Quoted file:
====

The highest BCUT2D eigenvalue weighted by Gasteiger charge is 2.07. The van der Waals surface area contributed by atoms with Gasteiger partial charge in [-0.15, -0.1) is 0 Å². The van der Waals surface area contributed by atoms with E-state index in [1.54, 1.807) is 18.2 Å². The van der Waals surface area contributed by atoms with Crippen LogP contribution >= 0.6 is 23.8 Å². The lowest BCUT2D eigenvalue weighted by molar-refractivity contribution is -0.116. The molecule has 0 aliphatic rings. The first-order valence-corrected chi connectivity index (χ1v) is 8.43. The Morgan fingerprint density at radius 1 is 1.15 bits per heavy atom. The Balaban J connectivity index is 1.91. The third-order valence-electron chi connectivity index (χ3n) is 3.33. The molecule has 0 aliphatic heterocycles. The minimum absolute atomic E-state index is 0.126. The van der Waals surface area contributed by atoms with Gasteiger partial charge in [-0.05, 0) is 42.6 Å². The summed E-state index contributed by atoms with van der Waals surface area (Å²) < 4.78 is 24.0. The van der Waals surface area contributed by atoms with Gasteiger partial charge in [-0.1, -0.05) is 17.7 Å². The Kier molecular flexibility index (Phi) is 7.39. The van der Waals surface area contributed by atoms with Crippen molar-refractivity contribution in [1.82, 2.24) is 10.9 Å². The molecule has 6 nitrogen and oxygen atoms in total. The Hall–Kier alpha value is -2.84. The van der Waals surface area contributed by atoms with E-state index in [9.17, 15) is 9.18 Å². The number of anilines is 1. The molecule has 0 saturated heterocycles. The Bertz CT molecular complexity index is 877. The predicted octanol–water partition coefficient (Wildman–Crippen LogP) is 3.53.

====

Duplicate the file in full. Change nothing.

The highest BCUT2D eigenvalue weighted by Gasteiger charge is 2.07. The van der Waals surface area contributed by atoms with Gasteiger partial charge in [-0.15, -0.1) is 0 Å². The van der Waals surface area contributed by atoms with E-state index in [1.54, 1.807) is 18.2 Å². The van der Waals surface area contributed by atoms with Crippen LogP contribution >= 0.6 is 23.8 Å². The lowest BCUT2D eigenvalue weighted by molar-refractivity contribution is -0.116. The molecule has 0 aliphatic rings. The first-order valence-corrected chi connectivity index (χ1v) is 8.43. The Morgan fingerprint density at radius 1 is 1.15 bits per heavy atom. The Balaban J connectivity index is 1.91. The third-order valence-electron chi connectivity index (χ3n) is 3.33. The molecule has 0 aliphatic heterocycles. The minimum absolute atomic E-state index is 0.126. The van der Waals surface area contributed by atoms with Gasteiger partial charge in [-0.05, 0) is 42.6 Å². The summed E-state index contributed by atoms with van der Waals surface area (Å²) < 4.78 is 24.0. The van der Waals surface area contributed by atoms with Gasteiger partial charge in [-0.1, -0.05) is 17.7 Å². The Kier molecular flexibility index (Phi) is 7.39. The van der Waals surface area contributed by atoms with Crippen molar-refractivity contribution in [1.82, 2.24) is 10.9 Å². The molecule has 6 nitrogen and oxygen atoms in total. The Hall–Kier alpha value is -2.84. The van der Waals surface area contributed by atoms with E-state index in [9.17, 15) is 9.18 Å². The number of anilines is 1. The molecule has 0 saturated heterocycles. The Bertz CT molecular complexity index is 877. The predicted octanol–water partition coefficient (Wildman–Crippen LogP) is 3.53.